Statistical Analysis

Multiple regression analysis (Statistica, V8, Statsoft Inc.) was used to investigate the relationship between the amount of meat consumed and belly size.

Results and Discussion

Individuals were fed between 0.5 and 6 kilograms, with a mean mass to satiation of 4.5 kg (n = 7). The ratio of belly depth to body length was positively related to the mass of meat consumed (R2 = 0.81, n = 59, F = 299.1, p<0.001, Figure 2).

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Figure 2. The relationship between kilograms of meat consumed and the belly depth to body length ratio (R2 = 0.81, n = 59, F = 299.1, p<0.001, ).

Dashed lines represent 95% confidence interval.

https://doi.org/10.1371/journal.pone.0034543.g002

The average mass of meat consumed was calculated aswhere x = kilograms of meat consumed, y = belly depth to body length ratio, the constant (0.4) represents the minimum body length:body depth value, and the coefficient (0.03) represents the slope of the relationship. Since large carnivores only occasionally eat on a fully empty stomach, the following equation was derived to account for varying degrees of initial satiation

where Δx = kilograms consumed during a given time interval and Δy = change in belly ratio in the same time interval.

This correlation in wild dogs is a useful tool for the study of several aspects of wild dog feeding and provisioning behaviour. For example, knowing the approximate amount an individual has consumed can be used to: (i) assess the relative distribution of food resources among pack members; (ii) determine whether the amount consumed by an individual effects the likelihood to provision for pups; (iii) determine the effects of changes in prey density on the average amount of food consumed by individuals over time; (iv) assess the effects of seasonality on individual and/or pack consumption; and to (v) assess the effects of the density of other predators on consumption rates.

This method of determining consumption could be replicated for other species such as lion Panthera leo, leopard Panthera pardus, cheetah Acinonyx jubatus, and spotted hyaena Crocuta crocuta. A number of constraints to this method do, however, exist. Firstly, a controlled environment (i.e. captivity) is necessary to determine the baseline relationship between belly size and consumption and this may involve working with zoo or captive-bred animals that may not behave or feed in the same way as their wild, free-ranging counterparts. Secondly, the index we have presented is related to consumption on an empty stomach and corrections are likely to be necessary for species such as wild dogs that feed frequently. Wild dogs, as with many wild carnivores, rarely feed on a fully empty stomach. This is easily accounted for in our simple equation which assesses changes in belly ratio over a given time interval. Thirdly, lateral photographs must be taken at 90° to ensure accurate measurements, and this may prove difficult when operating in the field. Finally, coat length should also be short enough to enable a clear view of belly distension. Despite these potential drawbacks, this method provides a useful and simple first step in the visual quantification of consumption.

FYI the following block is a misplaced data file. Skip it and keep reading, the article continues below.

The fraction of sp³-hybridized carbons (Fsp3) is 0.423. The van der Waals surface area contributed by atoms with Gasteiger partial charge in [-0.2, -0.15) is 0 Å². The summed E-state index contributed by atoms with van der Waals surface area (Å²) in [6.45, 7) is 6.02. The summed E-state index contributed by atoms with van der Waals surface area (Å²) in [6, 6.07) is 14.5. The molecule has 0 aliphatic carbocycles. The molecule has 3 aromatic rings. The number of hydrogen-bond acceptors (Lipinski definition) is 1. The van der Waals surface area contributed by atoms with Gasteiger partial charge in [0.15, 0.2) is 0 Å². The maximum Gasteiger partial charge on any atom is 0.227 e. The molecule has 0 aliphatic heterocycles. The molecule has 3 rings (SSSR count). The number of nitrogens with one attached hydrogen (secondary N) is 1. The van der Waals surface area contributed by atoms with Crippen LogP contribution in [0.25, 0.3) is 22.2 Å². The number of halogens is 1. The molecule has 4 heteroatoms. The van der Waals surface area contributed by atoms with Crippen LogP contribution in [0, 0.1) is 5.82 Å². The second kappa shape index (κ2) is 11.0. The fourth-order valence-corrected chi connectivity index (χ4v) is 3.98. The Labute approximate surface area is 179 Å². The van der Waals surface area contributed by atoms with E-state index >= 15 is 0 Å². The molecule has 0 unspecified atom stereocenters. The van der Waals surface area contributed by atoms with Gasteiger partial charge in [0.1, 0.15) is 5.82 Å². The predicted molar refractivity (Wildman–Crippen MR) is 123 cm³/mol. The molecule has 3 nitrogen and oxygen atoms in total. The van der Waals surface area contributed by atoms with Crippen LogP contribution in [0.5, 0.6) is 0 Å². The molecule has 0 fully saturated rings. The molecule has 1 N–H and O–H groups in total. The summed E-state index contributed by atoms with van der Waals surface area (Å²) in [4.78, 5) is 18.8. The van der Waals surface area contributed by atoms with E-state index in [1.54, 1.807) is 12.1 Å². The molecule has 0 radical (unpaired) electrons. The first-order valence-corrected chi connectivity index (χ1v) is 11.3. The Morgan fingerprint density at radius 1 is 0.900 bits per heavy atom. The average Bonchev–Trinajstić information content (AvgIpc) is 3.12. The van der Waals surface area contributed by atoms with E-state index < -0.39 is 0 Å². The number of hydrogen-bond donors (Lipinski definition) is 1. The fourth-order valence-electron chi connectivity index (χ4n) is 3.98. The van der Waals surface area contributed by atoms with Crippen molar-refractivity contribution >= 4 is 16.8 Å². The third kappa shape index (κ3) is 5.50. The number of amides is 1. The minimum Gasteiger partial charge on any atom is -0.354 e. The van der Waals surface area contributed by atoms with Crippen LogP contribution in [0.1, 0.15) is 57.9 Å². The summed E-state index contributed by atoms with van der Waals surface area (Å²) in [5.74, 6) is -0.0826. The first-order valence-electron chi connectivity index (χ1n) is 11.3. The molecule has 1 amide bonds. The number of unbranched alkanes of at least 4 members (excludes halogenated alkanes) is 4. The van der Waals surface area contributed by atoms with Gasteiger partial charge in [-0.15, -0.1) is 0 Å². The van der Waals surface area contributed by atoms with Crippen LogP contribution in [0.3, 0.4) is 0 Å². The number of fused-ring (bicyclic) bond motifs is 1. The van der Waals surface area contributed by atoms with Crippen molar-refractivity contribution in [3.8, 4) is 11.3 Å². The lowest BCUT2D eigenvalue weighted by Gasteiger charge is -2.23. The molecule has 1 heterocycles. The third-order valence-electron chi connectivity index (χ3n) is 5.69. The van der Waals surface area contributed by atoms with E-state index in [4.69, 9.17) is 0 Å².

Acknowledgments

We thank Land Rover South Africa, De Beers Consolidated Mines and Marakele Park (PTY) Ltd, in particular Warwick Davies-Mostert and Bradley Schroeder. Thank you to Wendy Collinson for assistance with the field trials and Dr Michelle Vermeulen and Dr Neville Dugmore for information on wild dog anatomy.

Author Contributions

Conceived and designed the experiments: KP HTDM. Performed the experiments: KP. Analyzed the data: KP HTDM. Contributed reagents/materials/analysis tools: KP HTDM. Wrote the paper: KP.